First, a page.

August 28, 2012

“Hello, my name is Nick...and your name is?”

Over three weeks this summer, I had the privilege of participating in the Contextual Theology Programme at the College of the Transfiguration in Grahamstown, South Africa. Whenever I travel to a new place, my senses are heightened as I notice things that strike me as different, cool, amazing, odd, or noteworthy. Although (unfortunately) not quite as depicted in the most recent Spiderman movie, I experienced a new way of seeing, smelling, hearing (after my ears popped), touching, and tasting. This trip was certainly a gift of moving beyond my comfort zone, my everyday pattern of life.

Coming into the country, my eyes were opened to noticing the greeting patterns from person to person. I knew that over the three weeks I would introduce myself and be introduced to many people. Does a man greet a woman a certain way? another man? a child? How does one receive a greeting? Is it different the first time we’re meeting or the same for every time we get together?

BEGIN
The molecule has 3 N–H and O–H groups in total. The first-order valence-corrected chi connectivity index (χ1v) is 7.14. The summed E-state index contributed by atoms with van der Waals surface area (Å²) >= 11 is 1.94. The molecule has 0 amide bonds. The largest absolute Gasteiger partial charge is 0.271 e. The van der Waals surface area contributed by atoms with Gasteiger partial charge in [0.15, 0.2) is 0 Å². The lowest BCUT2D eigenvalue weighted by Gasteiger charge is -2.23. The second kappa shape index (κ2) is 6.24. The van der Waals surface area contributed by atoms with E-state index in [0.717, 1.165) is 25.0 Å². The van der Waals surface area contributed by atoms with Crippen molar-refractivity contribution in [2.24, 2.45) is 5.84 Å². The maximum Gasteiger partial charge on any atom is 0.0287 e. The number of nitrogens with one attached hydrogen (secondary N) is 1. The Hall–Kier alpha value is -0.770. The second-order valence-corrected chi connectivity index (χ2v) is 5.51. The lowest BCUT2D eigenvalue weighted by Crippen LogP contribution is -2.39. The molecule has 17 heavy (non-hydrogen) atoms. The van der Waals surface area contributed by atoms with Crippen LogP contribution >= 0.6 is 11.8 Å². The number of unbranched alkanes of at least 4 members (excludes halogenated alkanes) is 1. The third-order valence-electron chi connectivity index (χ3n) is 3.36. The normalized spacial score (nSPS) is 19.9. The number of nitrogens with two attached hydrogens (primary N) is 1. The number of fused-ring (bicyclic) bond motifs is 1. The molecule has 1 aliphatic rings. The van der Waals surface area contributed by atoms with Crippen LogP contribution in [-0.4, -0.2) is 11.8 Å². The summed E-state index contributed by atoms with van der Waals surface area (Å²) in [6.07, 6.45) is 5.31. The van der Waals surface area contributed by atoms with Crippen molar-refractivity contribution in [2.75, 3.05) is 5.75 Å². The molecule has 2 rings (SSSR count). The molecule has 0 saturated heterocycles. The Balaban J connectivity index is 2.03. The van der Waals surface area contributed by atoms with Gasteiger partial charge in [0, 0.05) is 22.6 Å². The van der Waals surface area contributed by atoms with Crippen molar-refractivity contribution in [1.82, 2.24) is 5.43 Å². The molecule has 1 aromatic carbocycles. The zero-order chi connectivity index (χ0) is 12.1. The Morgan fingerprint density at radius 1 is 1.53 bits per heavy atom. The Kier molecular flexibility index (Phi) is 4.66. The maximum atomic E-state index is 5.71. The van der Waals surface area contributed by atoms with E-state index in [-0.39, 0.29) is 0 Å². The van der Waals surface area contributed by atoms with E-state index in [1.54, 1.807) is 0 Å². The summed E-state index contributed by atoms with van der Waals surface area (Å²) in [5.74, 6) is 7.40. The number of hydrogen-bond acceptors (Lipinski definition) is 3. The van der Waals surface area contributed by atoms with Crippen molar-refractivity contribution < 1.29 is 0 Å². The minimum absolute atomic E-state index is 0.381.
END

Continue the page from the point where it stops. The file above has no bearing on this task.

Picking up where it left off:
Part of me hoped for a wide grace as I was the “new” person, the “guest”. There is a sense in which meeting someone is an important part of how you will get to know one another (or whether you will get to know one another). I can recall countless moments of anxiety as I entered hospital rooms during CPE realizing that how I made the entrance would determine what the next 10 minutes (or 20 seconds) would hold. Even though I wouldn’t be in a chaplain relationship, I realized that three weeks was a relatively short amount of time to find my way into a community and learn about its life and its members.
< br> The following is a brief reflection after I arrived featured in a post of my blog southnickafrica.blogspot.com:

July 22, 2012
You may know that different cultures have certain expressions of greeting one another. During my first week, I’ve been party to a western firm hand shake, a hand shake that pivots around the thumb and comes back again, the hand shake into a hug (the man hug in the U.S., although no distinction here), the frontal embrace (the standard in my family), and the hug to the left and then to the right #careful. I find that these greetings are often like ballroom dancing, you are either following or leading. For the most part, I’ve done the following. I got a lot less tense about it once I noticed other people sharing greetings with neither person really sure what was going on. And 1, 2, 3...1, 2, 3...


“Nice to meet you.”

Nick Roosevelt
M.Div. 2013
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